Psychedelic-Assisted Therapy Needs Innovation
Psychedelic-assisted therapy shows promise in research settings for addressing a range of mental health concerns, but its short-term cost and complexity may restrict access in the real world, according to a new report by BrainFutures. In their white paper, The Future of the Field: Psychedelic-Assisted Therapy, BrainFutures highlights areas where future innovation and research could reduce costs, expand access, bolster patient safety, and allow providers to customize every patient’s treatment plan.
Mental health advocates and patients are eagerly anticipating access to psychedelic-assisted therapy in clinical settings, though access is dependent on FDA approval of drugs such as MDMA or psilocybin. Research shows that psychedelic-assisted therapy, which combines intensive psychotherapy with a multi-hour psychedelic medication session, has tremendous potential to treat certain mental health and substance use disorders. For some indications, it may even be more effective than many of the treatment options available today.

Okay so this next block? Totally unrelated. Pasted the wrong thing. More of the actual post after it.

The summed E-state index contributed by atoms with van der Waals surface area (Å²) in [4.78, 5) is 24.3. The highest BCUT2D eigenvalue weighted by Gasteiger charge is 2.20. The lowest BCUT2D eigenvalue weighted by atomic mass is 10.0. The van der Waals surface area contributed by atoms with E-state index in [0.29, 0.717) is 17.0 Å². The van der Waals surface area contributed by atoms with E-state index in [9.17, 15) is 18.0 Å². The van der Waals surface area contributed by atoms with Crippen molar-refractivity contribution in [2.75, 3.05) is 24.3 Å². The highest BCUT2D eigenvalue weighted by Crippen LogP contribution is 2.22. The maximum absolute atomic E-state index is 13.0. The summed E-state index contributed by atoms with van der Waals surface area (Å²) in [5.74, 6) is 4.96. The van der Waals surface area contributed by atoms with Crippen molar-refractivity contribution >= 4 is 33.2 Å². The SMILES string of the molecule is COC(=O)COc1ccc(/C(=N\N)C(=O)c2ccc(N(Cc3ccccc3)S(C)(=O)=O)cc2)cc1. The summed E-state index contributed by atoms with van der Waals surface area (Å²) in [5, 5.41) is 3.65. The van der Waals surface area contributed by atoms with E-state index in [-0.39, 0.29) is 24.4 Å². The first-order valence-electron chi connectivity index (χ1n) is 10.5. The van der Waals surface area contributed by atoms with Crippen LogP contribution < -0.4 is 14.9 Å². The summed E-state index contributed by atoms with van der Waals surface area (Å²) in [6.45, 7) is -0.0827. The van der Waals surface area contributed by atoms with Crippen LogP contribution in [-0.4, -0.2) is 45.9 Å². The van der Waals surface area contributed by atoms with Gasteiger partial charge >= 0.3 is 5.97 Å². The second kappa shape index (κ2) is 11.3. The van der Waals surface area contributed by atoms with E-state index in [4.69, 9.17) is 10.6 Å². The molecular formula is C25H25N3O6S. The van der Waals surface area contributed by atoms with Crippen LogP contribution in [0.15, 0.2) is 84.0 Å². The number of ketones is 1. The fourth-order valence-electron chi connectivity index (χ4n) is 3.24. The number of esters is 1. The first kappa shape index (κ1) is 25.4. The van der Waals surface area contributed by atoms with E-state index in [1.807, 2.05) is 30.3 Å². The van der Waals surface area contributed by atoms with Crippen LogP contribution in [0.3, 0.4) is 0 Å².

Carlene MacMillan, MD, a psychiatrist and the VP of Clinical Innovation at Osmind, notes that “the model of psychedelic-assisted therapy practiced in research trials shows impressive efficacy for indications like PTSD, but it’s cost and complexity may mean that major insurers won’t immediately offer coverage after psychedelic medications are approved by the FDA. This is a critical moment to explore ways to expand access while also promoting optimal patient outcomes.”
With clinical access likely coming in the next few years, it has never been more important to consider how psychedelic-assisted therapy will be applied in real-world settings. In The Future of the Field, BrainFutures explores four areas where research and innovation are needed to build on this promising model:
The Future of the Field builds on BrainFutures’ latest full-length report, An Expert Informed Introduction to the Elements of Psychedelic-Assisted Therapy.